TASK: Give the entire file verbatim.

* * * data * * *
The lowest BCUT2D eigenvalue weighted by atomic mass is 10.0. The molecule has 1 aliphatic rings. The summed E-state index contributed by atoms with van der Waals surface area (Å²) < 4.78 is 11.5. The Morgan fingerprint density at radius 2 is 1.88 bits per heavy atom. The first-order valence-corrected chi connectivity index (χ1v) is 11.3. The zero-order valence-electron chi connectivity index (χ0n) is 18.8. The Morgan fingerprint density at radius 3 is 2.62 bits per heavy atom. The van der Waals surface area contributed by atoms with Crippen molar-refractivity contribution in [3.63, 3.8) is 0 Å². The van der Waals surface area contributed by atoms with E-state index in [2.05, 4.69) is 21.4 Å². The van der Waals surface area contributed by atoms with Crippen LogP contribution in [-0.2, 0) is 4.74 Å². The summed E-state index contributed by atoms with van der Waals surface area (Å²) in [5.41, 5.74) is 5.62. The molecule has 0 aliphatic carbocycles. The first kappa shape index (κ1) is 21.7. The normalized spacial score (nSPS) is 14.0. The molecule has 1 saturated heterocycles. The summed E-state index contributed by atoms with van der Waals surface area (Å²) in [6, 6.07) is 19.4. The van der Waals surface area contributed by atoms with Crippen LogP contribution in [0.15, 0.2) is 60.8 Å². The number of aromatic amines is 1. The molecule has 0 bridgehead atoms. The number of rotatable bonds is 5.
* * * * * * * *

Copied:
The lowest BCUT2D eigenvalue weighted by atomic mass is 10.0. The molecule has 1 aliphatic rings. The summed E-state index contributed by atoms with van der Waals surface area (Å²) < 4.78 is 11.5. The Morgan fingerprint density at radius 2 is 1.88 bits per heavy atom. The first-order valence-corrected chi connectivity index (χ1v) is 11.3. The zero-order valence-electron chi connectivity index (χ0n) is 18.8. The Morgan fingerprint density at radius 3 is 2.62 bits per heavy atom. The van der Waals surface area contributed by atoms with Crippen molar-refractivity contribution in [3.63, 3.8) is 0 Å². The van der Waals surface area contributed by atoms with E-state index in [2.05, 4.69) is 21.4 Å². The van der Waals surface area contributed by atoms with Crippen LogP contribution in [-0.2, 0) is 4.74 Å². The summed E-state index contributed by atoms with van der Waals surface area (Å²) in [5.41, 5.74) is 5.62. The molecule has 0 aliphatic carbocycles. The first kappa shape index (κ1) is 21.7. The normalized spacial score (nSPS) is 14.0. The molecule has 1 saturated heterocycles. The summed E-state index contributed by atoms with van der Waals surface area (Å²) in [6, 6.07) is 19.4. The van der Waals surface area contributed by atoms with Crippen LogP contribution in [0.15, 0.2) is 60.8 Å². The number of aromatic amines is 1. The molecule has 0 bridgehead atoms. The number of rotatable bonds is 5.